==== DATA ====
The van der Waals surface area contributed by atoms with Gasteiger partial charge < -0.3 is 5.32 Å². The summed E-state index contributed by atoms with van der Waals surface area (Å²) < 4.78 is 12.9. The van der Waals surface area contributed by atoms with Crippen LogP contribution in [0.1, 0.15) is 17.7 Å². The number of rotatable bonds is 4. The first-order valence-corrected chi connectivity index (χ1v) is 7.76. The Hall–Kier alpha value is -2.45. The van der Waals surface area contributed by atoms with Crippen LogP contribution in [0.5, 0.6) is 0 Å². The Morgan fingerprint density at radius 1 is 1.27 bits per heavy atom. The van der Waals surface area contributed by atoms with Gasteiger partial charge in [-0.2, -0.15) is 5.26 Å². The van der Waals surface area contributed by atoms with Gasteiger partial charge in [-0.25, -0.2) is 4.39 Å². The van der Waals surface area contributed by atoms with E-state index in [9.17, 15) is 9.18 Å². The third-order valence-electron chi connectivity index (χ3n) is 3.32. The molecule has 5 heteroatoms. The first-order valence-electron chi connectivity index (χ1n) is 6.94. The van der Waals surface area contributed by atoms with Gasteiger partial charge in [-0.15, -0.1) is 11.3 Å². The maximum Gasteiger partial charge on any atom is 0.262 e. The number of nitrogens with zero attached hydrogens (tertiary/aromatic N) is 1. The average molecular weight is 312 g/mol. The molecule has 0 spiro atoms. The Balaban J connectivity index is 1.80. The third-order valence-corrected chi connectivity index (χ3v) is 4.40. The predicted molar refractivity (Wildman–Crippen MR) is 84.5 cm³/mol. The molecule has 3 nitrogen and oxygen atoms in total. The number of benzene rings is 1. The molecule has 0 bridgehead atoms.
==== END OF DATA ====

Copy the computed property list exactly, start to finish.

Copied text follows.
The van der Waals surface area contributed by atoms with Gasteiger partial charge < -0.3 is 5.32 Å². The summed E-state index contributed by atoms with van der Waals surface area (Å²) < 4.78 is 12.9. The van der Waals surface area contributed by atoms with Crippen LogP contribution in [0.1, 0.15) is 17.7 Å². The number of rotatable bonds is 4. The first-order valence-corrected chi connectivity index (χ1v) is 7.76. The Hall–Kier alpha value is -2.45. The van der Waals surface area contributed by atoms with Crippen LogP contribution in [0.5, 0.6) is 0 Å². The Morgan fingerprint density at radius 1 is 1.27 bits per heavy atom. The van der Waals surface area contributed by atoms with Gasteiger partial charge in [-0.2, -0.15) is 5.26 Å². The van der Waals surface area contributed by atoms with Gasteiger partial charge in [-0.25, -0.2) is 4.39 Å². The van der Waals surface area contributed by atoms with E-state index in [9.17, 15) is 9.18 Å². The third-order valence-electron chi connectivity index (χ3n) is 3.32. The molecule has 5 heteroatoms. The first-order valence-electron chi connectivity index (χ1n) is 6.94. The van der Waals surface area contributed by atoms with Gasteiger partial charge in [-0.15, -0.1) is 11.3 Å². The maximum Gasteiger partial charge on any atom is 0.262 e. The number of nitrogens with zero attached hydrogens (tertiary/aromatic N) is 1. The average molecular weight is 312 g/mol. The molecule has 0 spiro atoms. The Balaban J connectivity index is 1.80. The third-order valence-corrected chi connectivity index (χ3v) is 4.40. The predicted molar refractivity (Wildman–Crippen MR) is 84.5 cm³/mol. The molecule has 3 nitrogen and oxygen atoms in total. The number of benzene rings is 1. The molecule has 0 bridgehead atoms.